Is the Cover Letter Dead? What Managers Really Think

“How do I write a cover letter?”

The short answer is, Don’t worry about it unless the company asks for it.

Surprised? That’s not what your school guidance counselor told you? The truth is, fewer and fewer managers are relying on cover letters to vet a candidate. A study recently published by Addison Group confirmed that only 18 percent of managers ranked a cover letter as “important.”

In other words, that narrative you so thoughtfully crafted about your purpose in life might go straight to the trashcan.

Why are managers ditching the cover letter? This is occurring as Millennials rise in the workforce (see our previous post on an in-depth look at generational differences). Hiring managers are using alternative tools to understand their candidates such as social media and video interviews. A better use of your time might be cleaning up your Facebook and Twitter accounts (delete posts that are irresponsible or offensive, if applicable). The cover letter is getting mixed into a longer list of criteria when it comes to truly understanding who a candidate is.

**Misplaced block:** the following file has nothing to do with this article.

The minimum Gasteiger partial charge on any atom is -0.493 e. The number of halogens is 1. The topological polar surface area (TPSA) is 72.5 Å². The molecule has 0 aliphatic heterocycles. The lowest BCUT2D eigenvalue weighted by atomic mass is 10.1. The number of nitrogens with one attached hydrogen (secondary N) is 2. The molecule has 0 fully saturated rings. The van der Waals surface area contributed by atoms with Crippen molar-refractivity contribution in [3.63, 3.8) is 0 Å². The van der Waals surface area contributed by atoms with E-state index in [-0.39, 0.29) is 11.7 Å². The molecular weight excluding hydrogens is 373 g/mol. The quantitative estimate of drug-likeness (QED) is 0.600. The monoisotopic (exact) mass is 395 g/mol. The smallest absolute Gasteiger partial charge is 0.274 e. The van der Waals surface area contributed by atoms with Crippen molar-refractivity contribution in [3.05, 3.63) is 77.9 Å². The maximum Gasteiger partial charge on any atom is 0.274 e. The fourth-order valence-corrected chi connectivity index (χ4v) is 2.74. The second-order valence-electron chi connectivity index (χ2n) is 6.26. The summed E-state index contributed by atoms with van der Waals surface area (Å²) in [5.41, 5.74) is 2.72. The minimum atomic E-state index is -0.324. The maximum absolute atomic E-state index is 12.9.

According to the Addison Group, while the cover letter is becoming obsolete, there are still some traditional hiring practices that carry a lot of weight. The ones that matter most include:

  • The resume: this helps you get your foot in the door. Tailor it to the job you are applying for and list relevant work experience and skills you’ve used within the last ten years.
  • The interview: this is your opportunity to demonstrate your interpersonal skills, your demeanor and whether or not you are personally a good fit with the company’s culture.
  • Professional references: the more you can verify that you are who you say you are, the better.

So is there ever an appropriate time to write a cover letter? Occasionally. Some companies might still value this traditional practice. If you have a story to tell that can add depth to your resume, then it may be worth the time. Should you choose to write one, be very careful to make it excellent. If it is ridden with errors and poor writing, it could hurt you more than it helps.

As a job seeker, remember that your potential employer is trying to get the complete picture of who you are. Do you have the skills, expertise and experience to perform the job? Are you enthusiastic and interested in the job and the company? Will you fit into the team, culture and company? Whatever medium you use, if you can demonstrate that you are a “yes” to these three questions, you have a decent chance of landing the position.